That constitutional arrangement; that grotesque imbalance of power, remains fundamentally unchanged to this day. Society has changed beyond recognition since 1707. But the Union has not changed accordingly. Such changes as there have been – notably devolution – were intended to reinforce and preserve the imbalance rather than to reform and rectify it.

In the UK, people in Scotland are second-class citizens at best. The Union makes it so. We have a second-class parliament. The Union so stipulates. We have a second-class government. The Union allows no more. Not second-class in the sense of qualitatively inferior. Certainly second-class in terms of political power. Our Scottish Parliament may have immeasurably greater democratic legitimacy than Westminster. But it must always be subordinate. Our Scottish Government may be considerably more effective in addressing the needs, priorities and aspirations of the nation’s people. But it must always be subordinate to even the worst of administrations in London. Our people may be little different from the resident of Borissia. But we do not have the same right to choose the government that best suits our needs. The Union underpins this inequity.

This is the reality of the Union. A reality that is abhorred by many who appreciate the true nature of Scotland’s predicament; tolerated by those whose fear or apathy outweighs their self-respect and sense of justice; embraced by those whose conceit of themselves is that they are, or can hope to become, part of the cossetted elite.

But to our speculation. The foregoing has, I hope, served to explain why the British state has so many options. Or, to put it another way, so few constraints on how it acts towards Scotland. This is why restoring Scotland’s independence will require an exceptional effort on the part of boldly imaginative and utterly determined people.

Which brings me to the Scottish Government. No! really! Settle down!

What is the Scottish Government’s imperative? What drives the SNP administration? There can be no doubt that in relation to the day-to-day governance of the nation, the SNP administration seeks to serve the interests of Scotland’s people. And does so with quiet competence. Perhaps too quiet. Everybody will have their pet gripes, of course. But overall, the SNP administration has done a truly remarkable job considering the daunting constraints of devolution and an increasingly hostile British state.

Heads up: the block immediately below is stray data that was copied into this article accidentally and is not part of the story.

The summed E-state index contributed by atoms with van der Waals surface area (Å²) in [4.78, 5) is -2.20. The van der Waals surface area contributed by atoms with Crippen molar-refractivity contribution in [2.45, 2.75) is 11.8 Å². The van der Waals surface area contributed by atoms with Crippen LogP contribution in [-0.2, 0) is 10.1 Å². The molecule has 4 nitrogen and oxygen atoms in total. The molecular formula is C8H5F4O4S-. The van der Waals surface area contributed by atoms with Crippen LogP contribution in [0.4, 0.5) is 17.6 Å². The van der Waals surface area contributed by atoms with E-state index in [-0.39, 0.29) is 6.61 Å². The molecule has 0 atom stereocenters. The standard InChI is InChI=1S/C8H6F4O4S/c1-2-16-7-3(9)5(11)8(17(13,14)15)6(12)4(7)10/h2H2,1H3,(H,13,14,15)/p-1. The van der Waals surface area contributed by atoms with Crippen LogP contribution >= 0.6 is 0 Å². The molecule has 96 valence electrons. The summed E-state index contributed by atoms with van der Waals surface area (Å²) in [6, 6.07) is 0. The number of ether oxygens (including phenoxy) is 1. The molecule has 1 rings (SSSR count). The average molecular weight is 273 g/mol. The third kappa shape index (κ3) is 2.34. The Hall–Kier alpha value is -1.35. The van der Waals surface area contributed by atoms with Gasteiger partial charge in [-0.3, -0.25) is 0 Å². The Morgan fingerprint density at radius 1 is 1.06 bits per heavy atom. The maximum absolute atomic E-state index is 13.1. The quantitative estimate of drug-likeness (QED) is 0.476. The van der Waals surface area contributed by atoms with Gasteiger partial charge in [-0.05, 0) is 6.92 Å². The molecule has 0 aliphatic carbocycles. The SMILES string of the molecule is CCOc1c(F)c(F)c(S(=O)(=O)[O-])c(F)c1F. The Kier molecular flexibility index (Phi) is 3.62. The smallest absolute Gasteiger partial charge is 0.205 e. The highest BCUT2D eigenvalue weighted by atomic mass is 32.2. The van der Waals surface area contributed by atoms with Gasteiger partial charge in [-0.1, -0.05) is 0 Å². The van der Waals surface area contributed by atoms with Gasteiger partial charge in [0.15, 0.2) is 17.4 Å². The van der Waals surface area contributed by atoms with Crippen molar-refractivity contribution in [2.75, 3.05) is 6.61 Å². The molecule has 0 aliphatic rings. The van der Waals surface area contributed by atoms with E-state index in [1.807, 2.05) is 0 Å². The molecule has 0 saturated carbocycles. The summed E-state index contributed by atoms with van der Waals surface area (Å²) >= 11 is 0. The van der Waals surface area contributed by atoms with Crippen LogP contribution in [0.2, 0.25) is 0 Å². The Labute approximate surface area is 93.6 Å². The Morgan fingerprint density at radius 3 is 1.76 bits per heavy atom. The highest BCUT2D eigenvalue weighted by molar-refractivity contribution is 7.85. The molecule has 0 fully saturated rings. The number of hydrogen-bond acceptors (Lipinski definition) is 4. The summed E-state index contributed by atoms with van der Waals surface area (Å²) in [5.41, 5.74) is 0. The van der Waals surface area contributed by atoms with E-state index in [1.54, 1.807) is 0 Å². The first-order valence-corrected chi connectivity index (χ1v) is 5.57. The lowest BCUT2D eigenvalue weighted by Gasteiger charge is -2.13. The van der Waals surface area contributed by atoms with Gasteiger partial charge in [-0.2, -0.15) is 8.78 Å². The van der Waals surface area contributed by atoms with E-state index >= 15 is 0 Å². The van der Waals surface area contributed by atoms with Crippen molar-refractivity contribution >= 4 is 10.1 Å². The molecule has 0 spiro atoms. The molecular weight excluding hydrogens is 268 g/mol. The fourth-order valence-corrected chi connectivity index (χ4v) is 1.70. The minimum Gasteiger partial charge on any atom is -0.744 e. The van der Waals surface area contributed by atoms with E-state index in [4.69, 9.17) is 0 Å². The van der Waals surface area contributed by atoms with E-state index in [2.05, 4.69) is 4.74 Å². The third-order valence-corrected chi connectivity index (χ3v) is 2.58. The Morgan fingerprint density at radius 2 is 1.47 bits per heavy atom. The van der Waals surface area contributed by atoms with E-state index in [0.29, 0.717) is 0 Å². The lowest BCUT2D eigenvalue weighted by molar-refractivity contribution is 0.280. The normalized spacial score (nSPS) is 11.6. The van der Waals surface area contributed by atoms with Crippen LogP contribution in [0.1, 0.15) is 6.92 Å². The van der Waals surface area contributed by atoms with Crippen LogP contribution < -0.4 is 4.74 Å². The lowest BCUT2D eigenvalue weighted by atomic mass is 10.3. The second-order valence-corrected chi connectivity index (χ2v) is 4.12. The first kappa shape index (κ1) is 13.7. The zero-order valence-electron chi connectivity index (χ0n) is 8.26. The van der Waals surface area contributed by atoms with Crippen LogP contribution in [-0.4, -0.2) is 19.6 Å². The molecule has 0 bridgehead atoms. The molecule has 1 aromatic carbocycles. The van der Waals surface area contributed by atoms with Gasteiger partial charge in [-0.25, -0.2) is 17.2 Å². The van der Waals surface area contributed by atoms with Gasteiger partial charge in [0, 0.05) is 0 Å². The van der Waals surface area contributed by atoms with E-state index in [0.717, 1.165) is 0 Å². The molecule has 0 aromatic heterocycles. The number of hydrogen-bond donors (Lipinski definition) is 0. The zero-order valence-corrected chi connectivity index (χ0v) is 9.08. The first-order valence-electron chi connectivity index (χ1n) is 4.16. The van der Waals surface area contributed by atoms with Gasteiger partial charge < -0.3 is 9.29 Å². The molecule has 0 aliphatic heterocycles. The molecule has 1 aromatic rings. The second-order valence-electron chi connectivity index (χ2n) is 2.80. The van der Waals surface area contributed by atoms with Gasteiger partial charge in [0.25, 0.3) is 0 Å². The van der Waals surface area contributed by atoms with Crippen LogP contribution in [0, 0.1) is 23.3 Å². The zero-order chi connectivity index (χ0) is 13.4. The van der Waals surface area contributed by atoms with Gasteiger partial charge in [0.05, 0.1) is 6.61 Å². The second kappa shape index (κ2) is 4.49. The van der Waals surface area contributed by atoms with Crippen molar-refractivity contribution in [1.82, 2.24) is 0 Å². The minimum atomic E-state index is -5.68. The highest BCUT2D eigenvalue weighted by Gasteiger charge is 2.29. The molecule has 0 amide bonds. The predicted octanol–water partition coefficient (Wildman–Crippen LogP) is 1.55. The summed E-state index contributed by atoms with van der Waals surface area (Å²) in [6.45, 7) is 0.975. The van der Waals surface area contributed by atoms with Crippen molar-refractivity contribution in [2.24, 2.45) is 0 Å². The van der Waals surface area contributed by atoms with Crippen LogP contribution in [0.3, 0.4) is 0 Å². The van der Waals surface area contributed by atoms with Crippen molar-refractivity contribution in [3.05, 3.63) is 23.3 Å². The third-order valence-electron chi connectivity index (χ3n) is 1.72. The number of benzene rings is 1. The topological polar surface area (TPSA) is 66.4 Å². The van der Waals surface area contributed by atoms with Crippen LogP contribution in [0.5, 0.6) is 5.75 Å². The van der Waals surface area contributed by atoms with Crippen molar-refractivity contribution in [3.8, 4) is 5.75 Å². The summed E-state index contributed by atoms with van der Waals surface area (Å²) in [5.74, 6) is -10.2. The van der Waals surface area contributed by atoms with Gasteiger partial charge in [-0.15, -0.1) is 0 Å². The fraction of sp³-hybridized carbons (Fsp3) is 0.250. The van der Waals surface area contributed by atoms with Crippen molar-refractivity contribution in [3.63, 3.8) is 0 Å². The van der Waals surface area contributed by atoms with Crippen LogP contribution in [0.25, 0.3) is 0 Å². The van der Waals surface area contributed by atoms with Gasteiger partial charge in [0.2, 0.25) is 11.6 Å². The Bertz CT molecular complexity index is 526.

All of which may well be part of the problem. The SNP is not only supposed to provide good government. It is also the de facto political arm of the independence movement. A role which bestows upon the party duties and responsibilities quite distinct from the duties and responsibilities of government. In relation to its role as a party of government the SNP’s imperative must be to stay in office. To win elections. To conduct itself in such a way as will enable it to win elections.

In relation to its role as the political arm of the independence movement, however, the driving imperative must be the restoration of Scotland’s independence. But to the considerable extent that options for action are related to power, the SNP is relatively powerless against the British state and its uncountable options. This we know. This we understand. What may be less well recognised or appreciated is the conflict between the two imperatives driving the SNP. On the one hand, its role as the governing party means it must conform to and comply with the unjust conditions imposed by the Union. On the other, its imperative in relation to its role as the party of independence obliges it to behave contrary to those conditions.

Basically, the SNP can’t do its job as a government if it fulfils its role as the party of independence.

Which imperative wins? Ultimately, the party must choose. It may well be that this choice was on the cards for the SNP’s spring conference. Whispers are growing daily about grassroots pressure on the party leadership for a change of approach to the constitutional question. It would, from a pragmatic point of view, be understandable if the leadership preferred to postpone this confrontation. Much as they’ve avoided the confrontation with the British state which will come at some point if the shackles of the Union are to be broken.

If the postponement is to allow the party bosses time to prepare for the coming contest of priorities – or imperatives – I’m fine with that. It’s a crucial issue. It deserves and requires preparation. If the postponement is for the purpose of preempting the confrontation by taking some kind of extraordinary action, I’ll be even better pleased. But if the postponement turns out to be nothing more than kicking the can down the road from reluctance to face up to the issue, I will not be well pleased.